A Runner That Can’t Run

July 22, 2009 at 12:07 pm (HES, Life) (, , , , , )

I am a runner.

I have not run in two years.


I have popliteal tendonitis.

I’m sure it’s no guess that popliteal tendonitis (also spelled “tendinitis”) is the inflammation of my popliteal tendon, but what does that really mean?

The popliteal (also called popliteus) muscle is a small muscle on the posterior (back) side of the knee.  It begins on the medial (inside) posterior side of the tibia and wraps around and up into the popliteal (or popliteus) tendon. The popliteal tendon then passes through the knee capsule and connects at the lateral (outside) epicondyle of the femur, basically the outside of the outside knot of my femur where the knee joint meets.

Anterior View of the Knee

Popliteal tendonitis occurs from overuse of the popliteal tendon.  Not surprising.  More specifically, the popliteal tendon is my last form of support to keep my knee from hyper-extending.  When all the little muscles in my knee get so fatigued that they can no longer give my knee the support it needs when I land, all the pressure is directed to my popliteal tendon.  The issue is with the extension and landing.  That is why my knee is most easily and intensely aggravated from going down hills.

My doctor told me that a case of popliteal tendonitis as refractory as mine meant that I wouldn’t be able to run again.  End of story.  Well, that may be the end of his story, but I’ve decided it is certainly not going to be the end of mine.

Most articles will say that the best solution for popliteal tendonitis is the basic heat/ice switch-off, accompanied by rest.  Well, I’ve had two years of heating, icing, and resting.  I’ve also gone a step further and taken the ultrasound approach.  Nothing.  So I’m left with one last option.  Cortisone  shots.  This will lower the inflammation in my knee and decrease the pain.  I should be able to run.  It’s true that this is only a temporary fix, and it’s certainly not a procedure I can repeat many times.  It might last a year, no longer.  However, case studies have shown that in some instances, the lowered inflammation and pain from the shots may enable me to do the necessary rehab to strengthen my knee and the muscles throughout and around it so that I can run even after the cortisone has worn off.  So that I can run permanently.

This rehab will include plyometrics, squats, and other exercises to focus on my gracilis, adductor longus, sartorius, and a ton of other inner and outer leg muscles.  Basically, if the muscle exists, I’m going to have to strengthen it.

So, the next step is setting up an appointment to get my shots.  I’ve honestly been avoiding it all summer because the idea of stabbing multiple needles into the back and sides of my knee just isn’t that appealing.  However, I’ve decided that going one more year without being able to run eight miles (or even one mile) is even less appealing.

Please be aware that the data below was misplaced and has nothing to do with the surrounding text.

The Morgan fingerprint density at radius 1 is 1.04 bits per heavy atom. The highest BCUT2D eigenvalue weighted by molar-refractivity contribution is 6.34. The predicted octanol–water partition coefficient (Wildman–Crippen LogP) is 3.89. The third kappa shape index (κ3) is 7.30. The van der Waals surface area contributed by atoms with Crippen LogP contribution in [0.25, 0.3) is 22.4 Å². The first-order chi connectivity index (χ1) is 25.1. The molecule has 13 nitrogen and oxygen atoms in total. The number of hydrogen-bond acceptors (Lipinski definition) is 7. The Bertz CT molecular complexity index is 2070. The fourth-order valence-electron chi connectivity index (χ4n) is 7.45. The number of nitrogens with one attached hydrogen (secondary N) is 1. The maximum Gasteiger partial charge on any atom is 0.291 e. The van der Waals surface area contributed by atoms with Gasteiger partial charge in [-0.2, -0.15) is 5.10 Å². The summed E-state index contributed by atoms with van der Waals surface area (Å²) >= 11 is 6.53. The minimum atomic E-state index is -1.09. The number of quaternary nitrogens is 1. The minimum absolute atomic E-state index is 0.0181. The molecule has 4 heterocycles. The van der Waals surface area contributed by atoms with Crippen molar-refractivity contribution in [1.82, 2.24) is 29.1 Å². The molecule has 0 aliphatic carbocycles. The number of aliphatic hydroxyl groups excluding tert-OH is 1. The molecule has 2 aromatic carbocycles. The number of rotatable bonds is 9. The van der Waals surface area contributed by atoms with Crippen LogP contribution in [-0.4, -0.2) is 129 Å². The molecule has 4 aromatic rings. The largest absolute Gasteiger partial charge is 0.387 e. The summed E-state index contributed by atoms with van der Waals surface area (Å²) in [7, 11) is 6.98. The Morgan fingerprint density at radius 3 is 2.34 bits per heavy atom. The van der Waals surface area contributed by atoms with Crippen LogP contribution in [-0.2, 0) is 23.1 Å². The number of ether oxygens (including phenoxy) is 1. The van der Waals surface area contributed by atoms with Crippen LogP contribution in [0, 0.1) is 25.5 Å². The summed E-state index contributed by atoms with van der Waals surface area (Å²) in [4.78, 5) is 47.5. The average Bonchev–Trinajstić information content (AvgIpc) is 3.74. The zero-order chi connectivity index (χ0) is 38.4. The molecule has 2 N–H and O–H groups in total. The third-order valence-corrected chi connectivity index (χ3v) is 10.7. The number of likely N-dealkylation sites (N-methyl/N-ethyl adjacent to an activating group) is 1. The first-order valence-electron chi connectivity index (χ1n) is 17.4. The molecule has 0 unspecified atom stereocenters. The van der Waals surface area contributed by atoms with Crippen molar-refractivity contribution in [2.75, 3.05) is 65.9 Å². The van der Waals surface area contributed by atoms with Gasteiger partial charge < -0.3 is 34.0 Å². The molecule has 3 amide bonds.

I’ve got the doctor’s number.  Now it’s time to go through with the rest.



  1. Gary said,

    Good god, cortisone is not your last resort (though by now you may have already had a shot or two). Try massage from an experience and registered massage therapist.

    Also, strength is only part of the solution. Muscle balance is just as or more important. As are proprioception and nervous system control of the muscle (i.e. retraining the muscle to function properly).

    Also, research trigger points.


  2. Tim Kostal said,

    Hi Ashley,
    I believe I have the same popliteal tendonitis and was wondering how your shots went? Are there any specific excercises that worked better for you than others?

    Good luck with your rehab,

  3. Alicia said,

    HI there, I am actually an ortho nurse and runner and I have been dealing with popliteus issues for over 2 years now. I am miserable and my doc wants me to get another MRI and probably a knee scope. I’ve been researching online about cortisone injections…I have some laterally but none in the back of my knee where my discomfort is now. When I run…it starts as a tight cramping sensation in the back of my knee/top of my calf and if I try to push through it then radiates to sharp pains in my lower lateral knee. The only thing I have found that helps and allows me to run a few miles now if wearing a strap really tight around this area. I wanted to find out if your case was similar and how you’ve done with your treatments. If you could please email me back…I would so greatly appreciate it. Thank you.

  4. Ian said,

    I’m a 56 year old triathlete & runner, still able to run at 3:45 km pace and I also have popliteal tendinitis. Haven’t been able to run or cycle for some weeks without severe pain. I had an MRI to diagnose the problem and today I had an ultra sound guided cortisone injection. A little local anaesthetic first and then the cortisone. It’s started to ache a little after about 4 hours, but some painkillers will fix that before I go to bed. I expect to rest and ice for a few weeks, but it’s a small price to pay to fix the problem. My triathlon season is effectively over for this summer, so I’ll work on improving my swimming. Good luck.

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